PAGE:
By Edward Ricciuti
Photography Christopher Zajac
At 85 years, Chet Reneson of Lyme, Connecticut, who has for decades perched on the pinnacle of sporting art, is still on his game with more commissions than he can handle. Those in the know about his paintings of hunting, fishing, and nature included in the genre of wildlife art would say it is because of his talent, but Reneson, who has lived most of his life in the Connecticut River’s estuary country, cites an additional reason. “Most of the other top sporting art painters are dead,” he says.
To help recruit new talent, Reneson says he prodded the Connecticut Department of Energy and Environmental Conservation to open competition for art used on the state’s waterfowl hunting stamp, which all waterfowl hunters must purchase and carry, to young in-state artists. Starting next year the stamp, which funds conservation and purchase of waterfowl habitat, will feature the winning artwork from the Connecticut Junior Duck Stamp Competition, open to youngsters from kindergarten through high school.
The stamp was initiated in 1993 but until Reneson’s own work appeared on it in 2018, no Connecticut artist had won the competition. His selection happened only by chance when a friend saw a small painting in a desk drawer at Reneson’s rambling, 200-year-old home. Reneson had submitted it, unsuccessfully, to the federal waterfowl stamp competition in 1962 shortly after graduating from the University of Hartford Art School, dead broke. At his friend’s suggestion, he entered the old painting in the state contest and won.
The painting shows two surf scoter sea ducks flying over water. Before submitting, he added one addition into the scene, tailoring it for Connecticut. On the horizon behind the ducks he painted the Old Saybrook breakwater and lighthouse at the mouth of the Connecticut River.
It was fitting. Of all the places he has visited and painted, says Reneson, his life and work have been shaped most by the estuary of the Connecticut. Reneson paints from experience and his leathery face, etched by the outdoors, reflects it. It has been burned by sun glaring off Bahamian bonefish flats, chilled by the clinging fog of Scotland’s moors, and the surf smashing Maine’s coast—and, most importantly—blown by the cut of winter wind whipping the spartina cordgrass of the Great Island marsh in the heart of the Connecticut’s estuary. Life on the River molded his feeling for wildlife and the outdoors.
Most of his adult life has been on the shores of the estuary, which early in his marriage even provided him and his wife Penny with fish and game to eat. It also landed him his first job, illustrating the innards of aircraft engines at Pratt & Whitney in Middletown, Connecticut. Fresh out of school and scratching out a living at a chicken farm, he had loaded a few cork duck decoys he had made into his boat at Lord Cove in Old Lyme when another duck hunter approached to admire them. To shorten the story, the man’s father was an executive at the aerospace company and hooked up Reneson with a job.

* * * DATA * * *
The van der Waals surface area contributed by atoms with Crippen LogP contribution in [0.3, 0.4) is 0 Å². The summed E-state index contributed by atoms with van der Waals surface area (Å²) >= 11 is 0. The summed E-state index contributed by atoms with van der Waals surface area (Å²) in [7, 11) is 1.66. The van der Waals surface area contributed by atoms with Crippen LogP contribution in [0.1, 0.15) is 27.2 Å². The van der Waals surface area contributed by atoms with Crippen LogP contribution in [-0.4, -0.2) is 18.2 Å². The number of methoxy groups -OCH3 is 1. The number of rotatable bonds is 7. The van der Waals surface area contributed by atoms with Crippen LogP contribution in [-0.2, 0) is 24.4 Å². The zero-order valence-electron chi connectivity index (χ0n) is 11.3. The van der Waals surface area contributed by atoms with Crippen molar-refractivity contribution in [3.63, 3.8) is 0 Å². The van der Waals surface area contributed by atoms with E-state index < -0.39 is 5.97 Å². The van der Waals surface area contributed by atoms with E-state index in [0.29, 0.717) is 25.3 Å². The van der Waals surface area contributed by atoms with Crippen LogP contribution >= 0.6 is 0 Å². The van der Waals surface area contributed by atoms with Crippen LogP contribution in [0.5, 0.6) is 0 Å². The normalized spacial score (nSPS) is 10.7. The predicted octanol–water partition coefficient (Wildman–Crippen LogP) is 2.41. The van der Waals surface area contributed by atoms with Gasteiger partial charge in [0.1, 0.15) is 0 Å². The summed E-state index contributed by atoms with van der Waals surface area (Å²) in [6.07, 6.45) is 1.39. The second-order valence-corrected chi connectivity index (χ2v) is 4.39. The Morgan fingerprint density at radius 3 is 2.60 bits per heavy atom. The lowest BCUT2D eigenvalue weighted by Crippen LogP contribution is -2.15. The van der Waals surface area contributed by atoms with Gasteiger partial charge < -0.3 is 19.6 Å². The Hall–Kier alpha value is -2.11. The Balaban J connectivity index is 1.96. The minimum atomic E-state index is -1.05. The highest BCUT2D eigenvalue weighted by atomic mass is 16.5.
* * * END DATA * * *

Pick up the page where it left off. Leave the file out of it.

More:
The work paid bills but was not satisfying. He took a risk and started freelancing wildlife illustrations for publishers in New York City. Nervously, he toted some of his work into a prestigious Manhattan gallery, the Crossroads of Sport. His genius was recognized and he was on his way.
Reneson’s big break came at a most propitious time the mid-1960s. Sporting and wildlife art boomed as it rode the crest of the surging environmental movement. It was a seller’s market, and sporting art was sucked up by galleries and print houses. Prints became hot items for investors and collectors. Conservation groups, such as Ducks Unlimited and the Connecticut Audubon Society, hooked up with artists to offer their works. Production houses and publishers made millions. Commissions piled up for artists like Reneson. One day, he dropped two paintings at a Manhattan gallery, and went to lunch. When he returned, the paintings were gone. “Where the hell are my paintings?” he growled. “Already sold,” he was told.
Reneson’s work has been sought by top magazines and featured on covers of Sports Afield, Gray’s Sporting Journal, and Sporting Classics. He has been named Artist of the Year multiple times by Ducks Unlimited, Trout Unlimited, and the Atlantic Salmon Federation. Top galleries feature his work, including The Cooley Gallery of Old Lyme, noted for paintings by American Impressionists and artists from the Hudson River School. Reneson had a one-man show there a year ago and will do another next year. Some artists lose their touch as they age, said gallery owner Jeff Cooley. “Chet gets better as he gets older. He is doing his best work yet.”